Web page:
Attorney General Urges Tennesseans To Kick Butts
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Tobacco use continues to be the number one cause of preventable death in the United States and worldwide. Tobacco kills more than 400,000 Americans and more than five million people worldwide every year, Tobacco Free Kids statistics show. Additionally, the organization discovered almost 90 percent of all adult smokers started smoking before they reached the age of 18 and that more than 2.6 million kids under the age of 18 currently use tobacco. 

For these reasons, I want to encourage Tennesseans of all ages to support “Kick Butts Day” on March 21 this year. On that day, please stop by the Legislative Plaza in Nashville to see the youth-organized event, “Lives Cut Short,” sponsored by the Tennessee Department of Mental Health and Preventive Services, through the Oasis Center. There will be a display of cut-off shorts decorated by high school students in memory of friends or family whose lives were cut short by tobacco use. 

Kick Butts Day is a national day of activism that empowers youth to take a stand against tobacco use. My Office challenges all Tennesseans to help prevent minors from getting access to tobacco—so there will be fewer Tennessee smokers having to “kick butts” each year. 

Research shows more than half of all under-age smokers buy cigarettes either directly from retailers or vending machines, from other kids, or by giving money to others to buy for them.  Minimizing the number of retailers willing to illegally sell cigarettes to kids has been shown to reduce youth smoking.

Tennessee and 51 other states and jurisdictions entered the Master Settlement Agreement (MSA) with the major tobacco companies in 1998. One of the reasons my office participated in the MSA was to help curb youth access to tobacco.  In Tennessee, the MSA settled a lawsuit that the state filed against tobacco manufacturers alleging consumer protection, antitrust and unjust enrichment claims.  Since its creation, more than 50 tobacco companies have joined the MSA.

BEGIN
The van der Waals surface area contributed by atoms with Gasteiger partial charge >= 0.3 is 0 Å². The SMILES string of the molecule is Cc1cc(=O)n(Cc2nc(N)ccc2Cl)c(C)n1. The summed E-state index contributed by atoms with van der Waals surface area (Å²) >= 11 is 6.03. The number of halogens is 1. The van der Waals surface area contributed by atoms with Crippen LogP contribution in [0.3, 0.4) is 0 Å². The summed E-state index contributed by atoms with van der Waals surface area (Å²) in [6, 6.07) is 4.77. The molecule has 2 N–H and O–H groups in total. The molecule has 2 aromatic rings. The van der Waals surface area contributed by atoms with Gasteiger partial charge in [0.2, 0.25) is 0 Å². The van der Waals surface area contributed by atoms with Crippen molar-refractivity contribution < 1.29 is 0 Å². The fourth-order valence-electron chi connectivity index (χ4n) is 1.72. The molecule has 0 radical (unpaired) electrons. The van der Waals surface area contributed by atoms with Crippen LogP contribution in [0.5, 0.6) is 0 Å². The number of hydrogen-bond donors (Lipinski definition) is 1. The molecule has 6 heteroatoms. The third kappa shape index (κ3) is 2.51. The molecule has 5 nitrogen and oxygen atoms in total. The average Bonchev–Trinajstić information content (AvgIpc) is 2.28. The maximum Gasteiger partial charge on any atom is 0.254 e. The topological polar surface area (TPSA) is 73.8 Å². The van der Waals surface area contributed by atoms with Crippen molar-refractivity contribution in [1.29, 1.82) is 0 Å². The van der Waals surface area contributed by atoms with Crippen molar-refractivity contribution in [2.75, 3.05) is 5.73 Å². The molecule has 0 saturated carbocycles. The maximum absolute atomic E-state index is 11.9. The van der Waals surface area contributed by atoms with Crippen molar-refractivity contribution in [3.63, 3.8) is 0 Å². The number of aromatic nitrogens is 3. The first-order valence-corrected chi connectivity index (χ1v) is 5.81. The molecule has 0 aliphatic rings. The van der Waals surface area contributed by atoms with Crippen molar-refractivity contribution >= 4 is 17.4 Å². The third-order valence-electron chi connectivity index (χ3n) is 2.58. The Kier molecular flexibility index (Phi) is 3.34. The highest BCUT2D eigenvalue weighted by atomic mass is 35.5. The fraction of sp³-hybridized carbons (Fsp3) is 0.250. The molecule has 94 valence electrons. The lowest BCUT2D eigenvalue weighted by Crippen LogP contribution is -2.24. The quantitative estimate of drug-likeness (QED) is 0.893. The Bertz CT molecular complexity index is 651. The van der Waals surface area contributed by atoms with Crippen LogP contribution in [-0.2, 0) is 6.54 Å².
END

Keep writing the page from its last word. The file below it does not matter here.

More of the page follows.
Many of the public health provisions contained in the MSA are geared toward making tobacco less accessible to young people. The MSA specifically prohibits targeting youth in tobacco advertisements, promotion or marketing.  The agreement also prohibits tobacco manufacturers who joined the MSA from using cartoons in advertising, promoting, packaging or labeling of tobacco products. Additionally, tobacco product manufacturers who are MSA members are substantially limited in the types of sponsorships in which they are involved. All of these provisions were put into place to help curb youth access to tobacco.  The MSA also provides funding for a foundation that addresses youth tobacco use.

My office participates in a Youth Access Prevention working group to improve coordination among different agencies, pursue smoking prevention initiatives, and raise awareness of the health risks associated with youth tobacco use.  This group will participate with high school students across the state of Tennessee to promote Kick Butts Day.
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